Candidate Racial Repair On MLK Day


While former prosecutor and current Democratic Sen. Kamala Harris rolled out her bid for the presidency on Martin Luther King Jr. Day, two of her potential rivals, Joe Biden and Mike Bloomberg, rolled on down to Washington, D.C., to take leading roles in the Rev. Al Sharpton's King Day breakfast at the Mayflower Hotel.


Another New Yorker and White House contender, Sen. Kirsten Gillibrand, was a featured guest at Sharpton's other MLK event, in New York in the afternoon.


What all four of those politicians have in common, and what they were trying to address in the context the 2020 Democratic primary, was potential weakness with African-American voters, who are a key part of any winning Democratic campaign. It's still only potential for the two men, of course.


The flaws for Gillibrand, Bloomberg and Biden are reasonably well-known. Bloomberg's NYPD was an aggressive practitioner of stop-and-frisk tactics that disproportionately targeted young black men. Biden was a tough-on-crime lawmaker in the era when he and people like him were ratcheting up penalties that disproportionately affected African-Americans. Gillibrand started her career as a pro-gun, tough-on-immigration politician in a relatively conservative upstate congressional district.


For Harris, who is only the second black woman to serve in the Senate, you have to dig a little deeper. But if you scroll through the clips just a little bit, she's got similar policy problems. Indeed, as a district attorney and then attorney general of California, she often embraced the law enforcement perspective.


“She was known as a fair prosecutor,” San Francisco Public Defender Jeff Adachi told the Sacramento Bee recently. But “she was definitely a law-and-order type of prosecutor.”


Among issues likely to detract from her appeal to the left and to African Americans, were unconstitutionally concealing information about tainted drug lab evidence, defending a case made on a false confession, opposing the release of non-violent inmates to ease prison crowding, and a not-so vigorous embrace of criminal justice reform. Reason recapped a lot of those issues.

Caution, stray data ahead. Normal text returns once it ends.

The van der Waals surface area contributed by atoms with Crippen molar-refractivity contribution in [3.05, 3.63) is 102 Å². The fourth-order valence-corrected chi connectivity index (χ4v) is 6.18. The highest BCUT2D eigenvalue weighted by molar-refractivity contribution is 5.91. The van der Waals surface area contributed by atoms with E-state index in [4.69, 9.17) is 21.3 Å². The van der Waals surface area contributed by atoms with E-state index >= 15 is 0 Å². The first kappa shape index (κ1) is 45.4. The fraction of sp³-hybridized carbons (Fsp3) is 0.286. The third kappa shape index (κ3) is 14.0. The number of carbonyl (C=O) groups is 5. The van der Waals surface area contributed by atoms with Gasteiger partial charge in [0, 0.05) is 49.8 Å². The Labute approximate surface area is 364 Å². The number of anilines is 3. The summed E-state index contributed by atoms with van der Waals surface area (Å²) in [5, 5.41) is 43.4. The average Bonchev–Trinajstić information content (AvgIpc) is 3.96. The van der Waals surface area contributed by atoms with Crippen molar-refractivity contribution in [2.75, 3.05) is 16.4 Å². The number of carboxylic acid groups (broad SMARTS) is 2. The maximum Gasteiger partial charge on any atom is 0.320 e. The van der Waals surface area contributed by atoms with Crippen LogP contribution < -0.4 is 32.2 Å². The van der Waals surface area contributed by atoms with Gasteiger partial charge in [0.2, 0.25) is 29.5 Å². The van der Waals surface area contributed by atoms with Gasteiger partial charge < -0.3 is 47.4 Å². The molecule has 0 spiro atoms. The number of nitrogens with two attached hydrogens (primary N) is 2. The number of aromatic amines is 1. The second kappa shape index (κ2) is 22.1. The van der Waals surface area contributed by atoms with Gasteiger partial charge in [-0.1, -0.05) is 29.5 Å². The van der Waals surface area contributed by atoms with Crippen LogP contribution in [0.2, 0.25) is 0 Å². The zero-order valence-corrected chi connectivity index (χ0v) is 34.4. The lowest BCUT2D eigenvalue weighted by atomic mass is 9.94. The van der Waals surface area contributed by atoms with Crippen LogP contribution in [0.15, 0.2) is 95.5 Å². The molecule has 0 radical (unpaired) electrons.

This led to all four of the candidates and maybe candidates spending MLK Day trying to show how they have learned, how they understand past errors, and what they want to do to be better.


Harris kept with the theme in her recent book, casting herself as a progressive prosecutor, someone who went into the system, despite its problems, to fix it.


Biden has the enormous benefit of having been Barack Obama's Vice President, and can at least point to being part of an administration that signed into law measures easing the disparity between crack cocaine sentences and powder cocaine sentences. But he was part of the cadre of lawmakers who led the way with get-tough-on-crime and sentencing laws. The Intercept's Glenn Greenwald tweeted out C-Span clips -- after Biden spoke -- of Biden pushing in 1989 for the ramp up in the war on drugs that ended up disproportionately incarcerating a generation of young black men.


So Biden said this: "I've been in this fight a long time. The struggle's not just voting rights, the struggle's the criminal justice system. I haven't always been right. I know we haven't always gotten things right. But I've always tried." [Note: live, I thought he said struggle, but on my recording the word is garbled under crowd noise, and could be goal]